Goodnight Tender, the alternately rollicking and sweet-hearted new country album by Indigo Girl Amy Ray, taught her a lesson in trust.
Last year, Ray re-encountered a musician named Phil Cook, a Durham multi-instrumentalist she'd met on tour years before. His songs—and, in particular, the way he played them—stunned Ray. She asked him to get a band together and meet her in Asheville in a few months to record four songs. He said OK.
But then Cook never responded to Ray's emails. She kept sending them, and she kept worrying that he'd agreed only to be nice. So she asked a mutual friend why Cook had bailed on her; turns out, he'd been asking the same thing about her. Ray's emails had wandered into Cook's spam folder.
"When he said he wanted to play with me, he wasn't just being drunk or something," she says, laughing. "I was convinced that he was the guy to work on these songs, to teach me something."
Cook did arrive in Asheville, with a group that sported his brother, bassist Bradley, Hiss Golden Messenger drummer Terry Lonergan, Mount Moriah singer Heather McEntire and Bon Iver founder and multi-instrumentalist Justin Vernon. Together, they shape some of Goodnight Tender's most exquisite moments, from the harmony-swept, Band-like "Oyster and Pearl" to the upended spiritual "The Gig That Matters."
Just before leaving North Georgia for a short tour behind the fine Goodnight Tender, Ray spoke about her longstanding local connections and making young fans who become excellent musicians.
INDY Week: This year, you'll alternate between solo tours in small clubs and runs of larger rooms with the Indigo Girls. What motivates you to branch out from the bigger band?
AMY RAY: I love playing different styles of music than what Indigo Girls play. My first solo stuff, in 2001, was with The Butchies, the punk band from Durham. That was a type of music I liked and listened to a lot, but I didn't get to play it with the Indigo Girls. I wanted to start collaborating with other people just for fun, and then it turned into a thing. It's about having the chance to collaborate with other people and to play different types of music—really, to learn more.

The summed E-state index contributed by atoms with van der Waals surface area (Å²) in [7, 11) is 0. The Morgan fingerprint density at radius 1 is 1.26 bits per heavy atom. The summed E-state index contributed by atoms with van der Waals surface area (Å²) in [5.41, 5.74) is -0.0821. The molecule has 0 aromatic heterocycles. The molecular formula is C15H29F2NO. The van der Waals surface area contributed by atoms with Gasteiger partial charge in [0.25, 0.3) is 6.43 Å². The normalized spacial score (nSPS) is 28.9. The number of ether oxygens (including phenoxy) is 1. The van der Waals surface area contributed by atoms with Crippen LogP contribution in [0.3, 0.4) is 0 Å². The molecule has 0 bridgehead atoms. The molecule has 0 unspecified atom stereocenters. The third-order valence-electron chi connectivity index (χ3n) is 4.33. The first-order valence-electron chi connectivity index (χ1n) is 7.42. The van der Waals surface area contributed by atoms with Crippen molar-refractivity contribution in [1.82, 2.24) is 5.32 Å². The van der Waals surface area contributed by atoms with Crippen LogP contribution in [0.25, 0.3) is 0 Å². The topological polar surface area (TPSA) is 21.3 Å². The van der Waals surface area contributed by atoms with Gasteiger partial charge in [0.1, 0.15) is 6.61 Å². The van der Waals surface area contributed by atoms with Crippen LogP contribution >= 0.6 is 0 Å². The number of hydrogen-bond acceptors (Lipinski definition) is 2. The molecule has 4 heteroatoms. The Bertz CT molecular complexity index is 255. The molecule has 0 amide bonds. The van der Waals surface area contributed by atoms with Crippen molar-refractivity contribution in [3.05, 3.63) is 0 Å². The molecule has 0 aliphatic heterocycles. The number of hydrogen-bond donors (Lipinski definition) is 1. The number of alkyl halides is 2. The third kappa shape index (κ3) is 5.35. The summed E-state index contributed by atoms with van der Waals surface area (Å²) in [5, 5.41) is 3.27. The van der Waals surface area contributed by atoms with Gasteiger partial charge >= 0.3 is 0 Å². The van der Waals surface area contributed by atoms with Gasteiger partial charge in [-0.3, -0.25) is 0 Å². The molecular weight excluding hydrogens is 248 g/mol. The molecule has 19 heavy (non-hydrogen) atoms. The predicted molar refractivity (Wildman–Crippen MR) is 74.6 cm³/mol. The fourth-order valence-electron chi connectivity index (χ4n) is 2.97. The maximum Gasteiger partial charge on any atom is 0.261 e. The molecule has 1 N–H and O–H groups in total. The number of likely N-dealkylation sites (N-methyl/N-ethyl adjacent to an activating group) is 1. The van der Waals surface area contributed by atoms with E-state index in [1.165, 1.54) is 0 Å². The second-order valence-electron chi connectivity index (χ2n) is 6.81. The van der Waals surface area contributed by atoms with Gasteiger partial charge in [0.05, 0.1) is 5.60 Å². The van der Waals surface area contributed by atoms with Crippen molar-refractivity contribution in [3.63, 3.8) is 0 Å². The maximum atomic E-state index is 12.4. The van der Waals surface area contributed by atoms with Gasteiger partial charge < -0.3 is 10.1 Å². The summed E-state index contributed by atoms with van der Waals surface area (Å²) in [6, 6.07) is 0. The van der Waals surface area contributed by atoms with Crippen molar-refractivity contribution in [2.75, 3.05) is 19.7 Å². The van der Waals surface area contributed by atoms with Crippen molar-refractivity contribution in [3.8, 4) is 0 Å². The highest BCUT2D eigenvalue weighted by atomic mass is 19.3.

I can tour solo in a different way, too—in a van, smaller clubs, loading my own gear. That kept me in "it" more, and it became a real necessity of my life. I can go play Motorco, which is a club I'd go to anyway for fun.
So much of your solo career connects to Durham, from the past with The Butchies to the members of Mount Moriah and Megafaun you're working with now. Why Durham?
I keep coming back. I find the area to be pretty rich with music and ideas, and there's a lot of good activism there, especially around immigrant issues. My oldest sister lived in Mebane. My other sister went to Duke. The Indigo Girls started playing at the Cat's Cradle a long time ago, and we played there all the time. We'd stay at my sister's house, out on an old tobacco farm.
Durham and Chapel Hill became areas I was familiar with, but The Butchies started me meeting other people. I met Heather McEntire because she wrote me and said, "Can I go out and open for you when you're touring with The Butchies again?" We just stayed close, and she hooked me up with Phil Cook. All of the other musicians that play on the record are people I met through others in Asheville. There's something about North Carolina. When you have one community of people, they lead you to other musicians.
Are you surprised to find that these young musicians are such fans of music you made, in some cases, two decades ago with the Indigo Girls?